In January 1936, a series of demonstrations caused the French to shut down the Damascus office of the National Bloc, which was the primary Syrian Nationalist party. The National Bloc and other allied parties responded by organizing a fifty day strike throughout Syria. The strike paralyzed the country as dozens of Syrians were killed in clashes between demonstrators and French troops. We witnessed echoes of this historical moment during the March, 2011, protests against Assad, which quickly engulfed all of Syria and triggered a violent response. Much like in 2011, Syrian nationalists in 1936 found substantial support outside of Syria, both in other Arab nations and in France itself. A key development was the rise of the radical left-wing Popular Front in France, which added internal pressure on the French government to change its Syria policy. Following the strike, a new treaty was signed guaranteeing an independent Syria. Initially, it would be recognized as a sovereign nation, and full independence from France would be achieved over a 25-year period. In return, the French retained military access to Syria. Like so many steps towards independence, however, this treaty went unfulfilled, largely due to the gathering clouds of World War II. Syrians would have to wait for independence until 1946 when Great Britain finally forced the French to relinquish all claims in Syria.

The Assad family prior to 1994

The Al Assad family began their rise to power when Ali Sulayman, an Alawi nobleman, joined other Alawi leaders in lobbying the French government for continued support and protection from persecution as a minority. As a result of his leadership, Sulayman changed his last name to Al Assad (“The Lion” in Arabic). As a young man, Sulayman’s son, Hafez Al Assad, gravitated towards the Ba’ath Party and other expressions of Arab Nationalism and Arab Socialism. After rising to a leadership position in the Air Force, he was able to seize the presidency in 1971.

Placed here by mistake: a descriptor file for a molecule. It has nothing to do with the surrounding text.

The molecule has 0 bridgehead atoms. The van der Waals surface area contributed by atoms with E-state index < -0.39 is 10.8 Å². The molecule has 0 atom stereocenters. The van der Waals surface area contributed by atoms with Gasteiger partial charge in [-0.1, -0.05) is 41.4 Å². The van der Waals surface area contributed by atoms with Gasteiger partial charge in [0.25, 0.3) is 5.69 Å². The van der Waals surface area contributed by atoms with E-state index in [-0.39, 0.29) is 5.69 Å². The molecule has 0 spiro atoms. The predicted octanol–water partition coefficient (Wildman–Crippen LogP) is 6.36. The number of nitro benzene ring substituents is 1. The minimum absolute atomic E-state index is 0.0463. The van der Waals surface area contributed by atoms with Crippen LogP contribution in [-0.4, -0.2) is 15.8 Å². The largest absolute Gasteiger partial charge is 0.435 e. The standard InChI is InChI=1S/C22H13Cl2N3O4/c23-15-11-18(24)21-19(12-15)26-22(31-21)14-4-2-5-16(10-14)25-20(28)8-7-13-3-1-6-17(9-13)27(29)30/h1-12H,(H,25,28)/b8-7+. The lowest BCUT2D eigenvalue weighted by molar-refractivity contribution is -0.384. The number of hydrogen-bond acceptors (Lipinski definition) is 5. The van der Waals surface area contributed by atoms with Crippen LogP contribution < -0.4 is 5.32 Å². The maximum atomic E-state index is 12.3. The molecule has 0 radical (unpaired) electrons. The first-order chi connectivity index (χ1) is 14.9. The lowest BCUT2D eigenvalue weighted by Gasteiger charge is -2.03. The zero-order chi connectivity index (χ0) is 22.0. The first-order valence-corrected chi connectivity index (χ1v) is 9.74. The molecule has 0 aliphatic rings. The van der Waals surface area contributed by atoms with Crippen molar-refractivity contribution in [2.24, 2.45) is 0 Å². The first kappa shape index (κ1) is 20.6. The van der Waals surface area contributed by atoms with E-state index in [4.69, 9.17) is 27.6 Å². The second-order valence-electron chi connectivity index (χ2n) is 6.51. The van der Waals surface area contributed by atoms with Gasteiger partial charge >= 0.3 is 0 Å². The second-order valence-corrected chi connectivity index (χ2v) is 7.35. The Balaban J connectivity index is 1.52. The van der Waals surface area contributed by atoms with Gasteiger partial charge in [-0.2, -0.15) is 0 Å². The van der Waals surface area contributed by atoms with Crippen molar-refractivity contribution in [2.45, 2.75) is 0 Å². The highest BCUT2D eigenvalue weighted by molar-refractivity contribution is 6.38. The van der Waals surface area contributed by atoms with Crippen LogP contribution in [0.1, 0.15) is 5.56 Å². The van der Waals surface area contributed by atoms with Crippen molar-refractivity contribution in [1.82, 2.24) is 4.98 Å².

French policy in Syria was problematic chiefly because they did not fulfill the purpose of the mandate. England and France both leveraged the mandates for economic and military reasons, including access to oil. However, the League of Nations had also tasked them with helping build the infrastructure and political institutions necessary for the mandates to eventually function as nations in the Western model. Too interested in their economic and military prestige, the French instead thwarted Syrian efforts to self-govern. When Syria abruptly achieved full independence in 1946, it was entirely unprepared for self-government. The early years of Syrian independence were dominated by a series of coups, political instability, and war with Israel. It was the Ba’ath Party, led by the Assad family, who were able to finally create a viable long-term government when they took power in 1963. The Assads, and the Syrian Ba’ath party got their start as a nationalist movement in the highly homogeneous Alawite state. Under the French, the semi-autonomous Alawi state was safe from Sunni influence and Alawis became over-represented in the French-controlled Syrian military, which was the instrument used to repress rebellion during the mandate era, and which eventually became the most powerful body in Syria. As a result, the Assads were the first to bring long-term stability to the mess left by France. As the tide of the Syrian Civil War continues to rise and fall, it is worth remembering that Syria is still in an experimental phase as a nation. We cannot blame all of Syria’s problems on the French or on Bashar Al Assad, but both the Assad regime and the war are products of issues that date back to the mandate period.